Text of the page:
Rigby Highland Stalker

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Rigby Highland Stalker

The Rigby Highland Stalker’s lineage is turn of the 20th century classic British. Slim lines with a rounded pistol grip define the stock—of course Grade 5 walnut is standard. The action is a modern, but original spec. Mauser 98 tapped to accept optics. The hammer-forged barrel sports traditional Rigby iron sights regulated at 65, 150 and 250 yards respectively. While available in several calibers, the only one that should be bought is .275 Rigby. After much soul-searching and unabashed admiration of bygone hunters such as Corbett and Bell, I bought one. I am completely satisfied with the purchase; my wife and our family’s checking account are not as pleased. $10,995; — Mike Schoby

CVA Paramount Pro

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CVA Paramount Pro

In the past a muzzleloader has significantly limited the effective range of the shooter. Well, no more. The PARAMOUNT Pro has revolutionized the world of muzzleloader hunting, allowing the shooter to extend their range. The rifle sports a Nitride-treated, stainless-steel barrel made by Bergara and has a VariFlame Breech Plug that uses a large-rifle primer. The rifle is built to function with “super-magnum” powder and can produce speeds surpassing 2200 FPS. Pair all that with the PowerBelt ELR bullets designed specifically for the rifle, and you have one accurate long-range muzzleloader. — Joe Ferronato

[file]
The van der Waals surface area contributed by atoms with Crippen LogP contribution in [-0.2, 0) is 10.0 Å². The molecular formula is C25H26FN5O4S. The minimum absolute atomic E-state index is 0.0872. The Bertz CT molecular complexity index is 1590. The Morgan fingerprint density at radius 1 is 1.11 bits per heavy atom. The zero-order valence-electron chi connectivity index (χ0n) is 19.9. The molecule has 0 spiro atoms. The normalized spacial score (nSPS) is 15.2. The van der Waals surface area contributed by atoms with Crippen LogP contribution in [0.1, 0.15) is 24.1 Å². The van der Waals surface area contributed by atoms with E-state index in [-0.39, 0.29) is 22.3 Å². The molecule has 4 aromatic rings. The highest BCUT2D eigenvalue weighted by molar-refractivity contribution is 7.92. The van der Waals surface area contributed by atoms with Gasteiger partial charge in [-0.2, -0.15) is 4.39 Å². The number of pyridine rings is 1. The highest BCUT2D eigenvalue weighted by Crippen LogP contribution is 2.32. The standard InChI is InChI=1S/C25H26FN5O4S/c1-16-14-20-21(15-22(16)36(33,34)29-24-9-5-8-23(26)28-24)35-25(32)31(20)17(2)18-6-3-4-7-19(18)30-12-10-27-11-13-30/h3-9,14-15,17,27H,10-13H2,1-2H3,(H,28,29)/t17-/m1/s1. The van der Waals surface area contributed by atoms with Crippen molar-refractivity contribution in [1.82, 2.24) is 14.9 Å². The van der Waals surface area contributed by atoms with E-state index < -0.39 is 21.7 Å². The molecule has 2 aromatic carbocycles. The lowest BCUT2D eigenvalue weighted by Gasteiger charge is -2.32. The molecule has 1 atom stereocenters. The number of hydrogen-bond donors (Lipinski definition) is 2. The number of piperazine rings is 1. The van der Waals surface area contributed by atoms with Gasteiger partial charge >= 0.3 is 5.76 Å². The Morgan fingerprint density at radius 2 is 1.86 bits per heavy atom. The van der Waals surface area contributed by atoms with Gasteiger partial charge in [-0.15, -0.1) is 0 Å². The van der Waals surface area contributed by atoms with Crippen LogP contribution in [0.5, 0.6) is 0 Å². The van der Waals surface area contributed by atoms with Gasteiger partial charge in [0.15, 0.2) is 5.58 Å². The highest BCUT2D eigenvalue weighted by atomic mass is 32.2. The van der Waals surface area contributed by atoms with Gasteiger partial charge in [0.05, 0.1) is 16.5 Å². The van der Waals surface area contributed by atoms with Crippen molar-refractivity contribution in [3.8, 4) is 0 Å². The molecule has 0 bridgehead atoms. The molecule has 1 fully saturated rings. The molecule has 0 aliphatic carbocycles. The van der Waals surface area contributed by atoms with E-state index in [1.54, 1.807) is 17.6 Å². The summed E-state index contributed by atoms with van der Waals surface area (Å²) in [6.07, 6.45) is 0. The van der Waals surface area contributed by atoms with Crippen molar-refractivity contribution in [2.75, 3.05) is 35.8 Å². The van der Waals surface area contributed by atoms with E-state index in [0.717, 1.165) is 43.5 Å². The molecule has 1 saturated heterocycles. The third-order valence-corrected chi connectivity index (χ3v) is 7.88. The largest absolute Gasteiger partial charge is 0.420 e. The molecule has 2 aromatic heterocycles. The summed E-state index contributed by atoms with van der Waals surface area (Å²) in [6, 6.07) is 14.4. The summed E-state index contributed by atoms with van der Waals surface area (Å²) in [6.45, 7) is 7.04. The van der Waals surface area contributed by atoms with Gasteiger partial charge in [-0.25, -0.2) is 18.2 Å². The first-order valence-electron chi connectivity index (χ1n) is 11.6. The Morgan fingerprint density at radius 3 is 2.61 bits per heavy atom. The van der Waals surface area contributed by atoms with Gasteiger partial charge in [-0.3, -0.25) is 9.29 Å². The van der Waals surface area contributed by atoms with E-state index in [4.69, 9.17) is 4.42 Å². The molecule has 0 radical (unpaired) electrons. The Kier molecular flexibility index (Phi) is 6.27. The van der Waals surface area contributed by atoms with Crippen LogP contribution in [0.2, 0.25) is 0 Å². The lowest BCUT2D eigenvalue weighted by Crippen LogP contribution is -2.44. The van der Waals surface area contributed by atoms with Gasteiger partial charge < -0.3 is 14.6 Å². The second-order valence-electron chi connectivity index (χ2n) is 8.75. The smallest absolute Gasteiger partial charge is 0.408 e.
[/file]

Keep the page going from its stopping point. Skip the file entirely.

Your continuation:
Springfield Waypoint

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Springfield Waypoint

It’s been a long time since Springfield Armory introduced a bolt gun, but that didn’t stop them from making one of the best bolt-actions built in recent years. And they did so with hunters in mind – another departure from the otherwise “tactical” gunmaker. This near-custom rifle features a carbon-sheathed steel barrel set into a carbon-fiber stock from AG Composites. Piller-bedded and hand-laid, the action features a design similar to the proven Remington 700, with the added benefit of a milled Picatinny rail for easier optics mounting. And accurate? They Waypoint comes with a .75 MOA guarantee, though my test rifle beat that by better than .25 MOA. — David Draper

Traditions NitroFire

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Traditions NitroFire

This rifle turns muzzleloading upside down, literally, but using Federal’s Firestick pre-loaded, blackpowder cartridge to load the charge from the breech. The bullet is still rammed down the muzzle, enough to make the rifle technically legal during muzzleloader seasons in many states. The Firestick is, admittedly, a safer, friendlier design, that make unloading an unfired gun easier at the end of the day. — David Draper